What is a seated chest press? (How to use it for bigger pecs)

How do I do a seated chest press

What is a seated chest press?

The seated chest press is a resistance exercise machine used to develop the upper body. The main target area is the pectoral muscles in the chest with the triceps and deltoids also being activated as assisters. 

The majority of gyms will have chest press machines of some description as they allow members to perform pressing movements if they are not confident enough to use free weights on a bench. 

Experienced users will also use a chest press as it offers convenient weight selection and a constant 'tension; movement for accessory movements.

Which muscles are targeted with a seated chest press?

Muscles worked with seated chest press

The main target muscle with the chest press is the pectoral muscle in the chest. As it is a pressing exercise, you will also be activating the anterior deltoid (front shoulder) and tricep muscles with the movement. 

The chest press is a compound movement as it does put a lot of strain on the assister muscles and it is a good option if you are unable to perform a bench press or dumbbell press.

Performing a seated press in a neutral position sill target the entire pectoral muscle with more emphasis on the midsection. As with a bench press, you can alter your position to target either the upper or lower portion of the pectoral muscles. 

Many gyms will have an incline seated press for targeting the upper chest. This would target the same portion of the chest that an incline bench press would.

Decline seated press machines are a little harder to come by. It is possible to use a standard seated press machine and raise the seat to a high level. If you do this, make sure that you are not putting strain on your shoulders by pressing in an awkward manner.

 If you are not connecting fully with your pectoral muscles with this exercise, opt for a decline bench press or chest dips. These are both excellent ways to target the lower portion of the pectoral muscles. 

How do I perform a seated chest press?

The seated chest press is a relatively simple exercise to perform. It can be used with a low weight selection with the focus being on form, squeezing the muscle and a slow negative movement. 

Alternatively, the weight can be piled on for heavy sets of 3-5 reps. Your choice will depend on whether you are trying to achieve hypertrophy or strength gains.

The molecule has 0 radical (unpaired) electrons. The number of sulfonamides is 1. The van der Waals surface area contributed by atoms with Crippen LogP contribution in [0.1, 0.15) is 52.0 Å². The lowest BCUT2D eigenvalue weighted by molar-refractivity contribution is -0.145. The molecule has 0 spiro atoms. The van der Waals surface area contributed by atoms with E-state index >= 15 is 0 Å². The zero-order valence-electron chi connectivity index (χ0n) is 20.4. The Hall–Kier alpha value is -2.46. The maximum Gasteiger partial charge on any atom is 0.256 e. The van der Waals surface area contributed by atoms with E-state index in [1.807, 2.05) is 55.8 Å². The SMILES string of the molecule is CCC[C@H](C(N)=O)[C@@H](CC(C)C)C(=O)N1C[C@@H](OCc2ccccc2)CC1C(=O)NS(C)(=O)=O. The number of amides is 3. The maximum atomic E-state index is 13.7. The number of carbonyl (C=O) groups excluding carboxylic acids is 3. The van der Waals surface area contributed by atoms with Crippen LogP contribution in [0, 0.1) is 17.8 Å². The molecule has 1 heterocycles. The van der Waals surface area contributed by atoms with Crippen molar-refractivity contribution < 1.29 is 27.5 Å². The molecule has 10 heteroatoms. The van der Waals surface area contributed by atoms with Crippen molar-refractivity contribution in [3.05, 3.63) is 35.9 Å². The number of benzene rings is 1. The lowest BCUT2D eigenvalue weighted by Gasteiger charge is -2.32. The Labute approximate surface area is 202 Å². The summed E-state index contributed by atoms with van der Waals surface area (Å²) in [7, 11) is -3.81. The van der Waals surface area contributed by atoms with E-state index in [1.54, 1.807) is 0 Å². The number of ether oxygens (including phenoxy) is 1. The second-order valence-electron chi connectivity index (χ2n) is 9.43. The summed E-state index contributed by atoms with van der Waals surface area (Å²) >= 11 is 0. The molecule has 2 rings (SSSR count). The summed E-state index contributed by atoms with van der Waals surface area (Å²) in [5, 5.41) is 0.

1. Select your seat height (for a neutral press, keep the handles at shoulder height).
  2. Place a pin in the weight stack for your desired resistance and sit on the machine.
  3. Place your palms on the handles just wider than shoulder-width and take a deep breath.
  4. Upon exhale, press the weight away from your body. Try not to straighten the arm fully in order to maximise time under tension.
  5. Hold the position for two seconds and squeeze the chest muscles.
  6. Slowly bring the handles back towards your chest in a controlled movement.
  7. Repeat for the required number of reps and sets.
The general recommendation is that you should perform sets of 8-12 reps for hypertrophy and sets of 3-6 reps for strength gains. Whichever ones you choose, make sure you are taking each set to failure. Training to failure is essential to maximise strength and muscle gains. 

The seated press is great for this as it allows you to push every set without the need for a spotter.

Variations of the seated press.

Incline seated press.

How do I do incline seated press

The incline seated press is performed on an incline chest press or hammer press machine. It is similar to an incline bench press in that it targets the upper portion of the pectoral muscle. 

The midsection, anterior deltoids and triceps are secondary muscles in this movement as with all pressing exercises. 

It is possible to replicate the movement on some standard seated press machines by lowering the seat or leaning forward slightly whilst pressing. This is not ideal as it can cause issues with rotator cuffs or the brachialis muscle but may work for you. 

The better alternative to an incline seated chest press is to opt for an incline bench press or incline dumbbell press. These both target the upper portion of the pectoral muscle in the same way.

Decline seated press.

The seated decline press machine is not as common in commercial gyms so many choose to adapt a standard seated press machine by raising the seat. In contrast to the incline machine, the decline press targets the lower portion of the chest. Again, the mid-portion, shoulders and triceps act as assisters in the movement. It is a great exercise to superset with cable flyes or pec deck flyes.

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